A: The most important thing is the story a writer wants to tell, and the appropriate structure for his/her storytelling. Word of advice: hold on to your story until it is written. Get that draft one out. Then it's okay to share it with others. But telling a story too much before it is written deflates the energy and spirit of the story, and more times than not, it just doesn't get written then.
Q: WHERE DO YOUR CHARACTERS COME FROM? ARE THEY BASED ON PEOPLE YOU KNOW?
A: Elements of me, my family, friends, strangers on the street. A very dear friend of mine used to say she could see me go into my "writer's mode." She knew exactly when my life was on automatic pilot and my brain was recording everything around me to be used in a play.
Q: WHAT DO YOU TRY TO ACHIEVE WITH YOUR PLAYS?
A: I love the collaborative process of playwriting. Now one might say, how is it collaborative? The playwright sits in his/her room and writes the play. Big deal. But I like to think that I am an actor's writer, a director's writer, a designer's writer because I take all of these elements into consideration when I write a play. Am I giving my future actors enough to work with? Am I creating a magical world a director would like to bring to life? Am I creating a cost-effective story that lighting, sound, stage designers can take to their artistic level as well? A finished play can be like a really, really, really well-developed black-and-white photograph crisp tones, shades, shadows, focus, depth of field, shutter speed all these great photographic skills create a great product but a negative cannot be manipulated. It is the starting point. And a poor negative will never make a great picture. So, the play's the negative, and if I pass it on to everyone else in the collaborative process, it had better be a pretty darn good one because no matter how good a job everyone else does, a bad play remains a bad play.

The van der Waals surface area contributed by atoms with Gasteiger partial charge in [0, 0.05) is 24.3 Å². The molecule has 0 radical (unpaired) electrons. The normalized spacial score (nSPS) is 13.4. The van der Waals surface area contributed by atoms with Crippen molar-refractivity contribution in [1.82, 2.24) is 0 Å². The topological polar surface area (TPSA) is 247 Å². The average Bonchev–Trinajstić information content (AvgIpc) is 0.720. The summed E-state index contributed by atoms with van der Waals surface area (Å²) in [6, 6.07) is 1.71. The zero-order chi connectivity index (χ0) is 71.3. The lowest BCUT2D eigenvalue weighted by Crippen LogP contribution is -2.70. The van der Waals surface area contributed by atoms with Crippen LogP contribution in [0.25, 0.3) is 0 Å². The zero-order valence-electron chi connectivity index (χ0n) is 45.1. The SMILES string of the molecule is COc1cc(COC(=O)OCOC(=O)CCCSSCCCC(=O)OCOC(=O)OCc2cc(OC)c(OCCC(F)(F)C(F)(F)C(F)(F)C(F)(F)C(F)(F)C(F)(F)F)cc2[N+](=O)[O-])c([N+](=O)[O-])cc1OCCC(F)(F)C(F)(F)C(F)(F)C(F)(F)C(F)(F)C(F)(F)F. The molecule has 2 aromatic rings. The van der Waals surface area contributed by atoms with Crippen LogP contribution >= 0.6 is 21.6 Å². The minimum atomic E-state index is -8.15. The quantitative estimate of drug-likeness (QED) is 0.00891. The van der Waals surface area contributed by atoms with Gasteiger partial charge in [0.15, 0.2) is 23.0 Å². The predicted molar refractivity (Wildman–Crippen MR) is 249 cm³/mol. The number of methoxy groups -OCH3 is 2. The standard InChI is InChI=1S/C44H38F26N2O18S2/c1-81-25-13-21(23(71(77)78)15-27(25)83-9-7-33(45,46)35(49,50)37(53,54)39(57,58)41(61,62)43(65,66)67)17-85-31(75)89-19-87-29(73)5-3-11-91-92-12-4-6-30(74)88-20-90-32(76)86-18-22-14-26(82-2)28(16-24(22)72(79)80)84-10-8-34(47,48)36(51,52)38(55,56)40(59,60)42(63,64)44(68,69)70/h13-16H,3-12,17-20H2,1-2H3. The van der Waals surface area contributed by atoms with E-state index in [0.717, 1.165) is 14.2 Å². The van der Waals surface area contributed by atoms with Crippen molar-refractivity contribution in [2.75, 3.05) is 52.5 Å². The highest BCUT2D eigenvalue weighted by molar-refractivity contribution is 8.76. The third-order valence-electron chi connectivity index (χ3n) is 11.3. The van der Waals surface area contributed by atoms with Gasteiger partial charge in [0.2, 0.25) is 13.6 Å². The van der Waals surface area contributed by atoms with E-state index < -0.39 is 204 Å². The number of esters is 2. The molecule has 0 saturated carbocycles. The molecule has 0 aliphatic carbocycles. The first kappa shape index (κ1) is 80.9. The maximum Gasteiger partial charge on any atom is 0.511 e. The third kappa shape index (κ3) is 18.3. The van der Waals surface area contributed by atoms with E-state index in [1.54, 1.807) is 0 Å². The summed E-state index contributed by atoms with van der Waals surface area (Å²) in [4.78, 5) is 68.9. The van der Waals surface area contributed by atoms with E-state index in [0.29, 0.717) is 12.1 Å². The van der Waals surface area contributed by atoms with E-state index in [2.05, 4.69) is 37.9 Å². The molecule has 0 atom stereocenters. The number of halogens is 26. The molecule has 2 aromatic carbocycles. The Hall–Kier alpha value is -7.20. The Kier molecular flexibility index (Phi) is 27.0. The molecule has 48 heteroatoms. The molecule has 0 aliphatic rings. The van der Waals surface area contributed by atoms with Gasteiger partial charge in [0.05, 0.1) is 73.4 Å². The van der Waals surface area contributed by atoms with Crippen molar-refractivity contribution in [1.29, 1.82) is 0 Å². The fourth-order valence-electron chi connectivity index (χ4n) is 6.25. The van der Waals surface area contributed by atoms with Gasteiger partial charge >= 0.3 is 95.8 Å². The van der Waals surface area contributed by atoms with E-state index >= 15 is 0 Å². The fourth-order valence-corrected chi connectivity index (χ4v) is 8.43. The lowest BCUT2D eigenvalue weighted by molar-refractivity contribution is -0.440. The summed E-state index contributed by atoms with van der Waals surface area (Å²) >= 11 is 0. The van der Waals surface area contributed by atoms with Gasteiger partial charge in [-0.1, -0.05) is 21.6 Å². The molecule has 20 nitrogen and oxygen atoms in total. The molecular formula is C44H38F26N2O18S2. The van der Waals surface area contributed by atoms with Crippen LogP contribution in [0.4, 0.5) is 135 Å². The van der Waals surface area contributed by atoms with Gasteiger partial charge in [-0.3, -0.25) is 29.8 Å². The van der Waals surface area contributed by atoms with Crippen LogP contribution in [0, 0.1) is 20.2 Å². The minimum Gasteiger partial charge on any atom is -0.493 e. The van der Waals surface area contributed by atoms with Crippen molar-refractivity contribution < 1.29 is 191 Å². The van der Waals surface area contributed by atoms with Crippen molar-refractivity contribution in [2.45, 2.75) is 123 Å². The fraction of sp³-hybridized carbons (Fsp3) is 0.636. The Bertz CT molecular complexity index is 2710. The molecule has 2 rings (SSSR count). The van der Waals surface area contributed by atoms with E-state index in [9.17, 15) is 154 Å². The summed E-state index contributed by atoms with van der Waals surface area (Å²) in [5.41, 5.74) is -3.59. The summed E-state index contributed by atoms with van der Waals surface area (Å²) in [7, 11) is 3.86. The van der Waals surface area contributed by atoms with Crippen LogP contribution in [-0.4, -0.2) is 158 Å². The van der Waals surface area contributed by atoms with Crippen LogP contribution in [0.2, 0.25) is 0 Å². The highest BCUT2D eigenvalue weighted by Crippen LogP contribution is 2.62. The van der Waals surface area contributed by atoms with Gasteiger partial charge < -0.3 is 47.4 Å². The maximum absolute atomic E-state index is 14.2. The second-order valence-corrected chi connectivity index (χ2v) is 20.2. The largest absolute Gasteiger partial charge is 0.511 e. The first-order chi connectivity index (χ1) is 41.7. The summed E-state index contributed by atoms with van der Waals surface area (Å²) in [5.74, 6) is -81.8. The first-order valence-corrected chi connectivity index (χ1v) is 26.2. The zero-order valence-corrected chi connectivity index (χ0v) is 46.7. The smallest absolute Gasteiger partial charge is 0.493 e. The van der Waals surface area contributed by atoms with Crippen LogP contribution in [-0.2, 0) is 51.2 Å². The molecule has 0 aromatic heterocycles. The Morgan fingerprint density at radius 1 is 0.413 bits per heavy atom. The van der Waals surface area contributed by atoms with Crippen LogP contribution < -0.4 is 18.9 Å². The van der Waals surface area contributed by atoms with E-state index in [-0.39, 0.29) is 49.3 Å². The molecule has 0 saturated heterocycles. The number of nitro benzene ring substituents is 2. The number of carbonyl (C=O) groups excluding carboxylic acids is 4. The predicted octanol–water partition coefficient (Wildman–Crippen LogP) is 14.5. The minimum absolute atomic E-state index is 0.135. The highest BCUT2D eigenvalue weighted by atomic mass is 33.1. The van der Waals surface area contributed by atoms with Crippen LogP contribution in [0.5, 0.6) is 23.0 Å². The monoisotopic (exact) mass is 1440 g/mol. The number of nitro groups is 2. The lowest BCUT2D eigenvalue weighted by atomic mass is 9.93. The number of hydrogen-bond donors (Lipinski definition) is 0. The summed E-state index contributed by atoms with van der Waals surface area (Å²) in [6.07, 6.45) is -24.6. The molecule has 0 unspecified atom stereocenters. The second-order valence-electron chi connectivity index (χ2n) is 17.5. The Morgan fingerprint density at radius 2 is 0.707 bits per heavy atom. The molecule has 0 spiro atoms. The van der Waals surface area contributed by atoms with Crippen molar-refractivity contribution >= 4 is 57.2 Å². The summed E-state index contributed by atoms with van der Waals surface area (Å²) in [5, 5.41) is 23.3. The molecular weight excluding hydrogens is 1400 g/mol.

Q: WHAT ARE YOUR HOBBIES? WHAT DO YOU DO IN YOUR SPARE TIME?
A: I love to fix up old houses. Over the years, I've been fortunate to live in many different towns. I buy fixer-uppers, spend too much time watching HGTV, and fix them up. Then sell them. Right now, I'm restoring an old cottage in a lake town in northeastern New Jersey, an hour outside of New York City. So, on good days, you'll find me working in my yard. On cloudy days, I'll be sanding woodwork or painting walls or refinishing wood. If it's rainy or cloudy, I'm on my computer writing, but I'm never really away from my stories. My characters are usually living and breathing a bit in my head, helping me with my chores. Sounds kinda of strange, but this house feels like home, and I don't think I'll be leaving any time soon.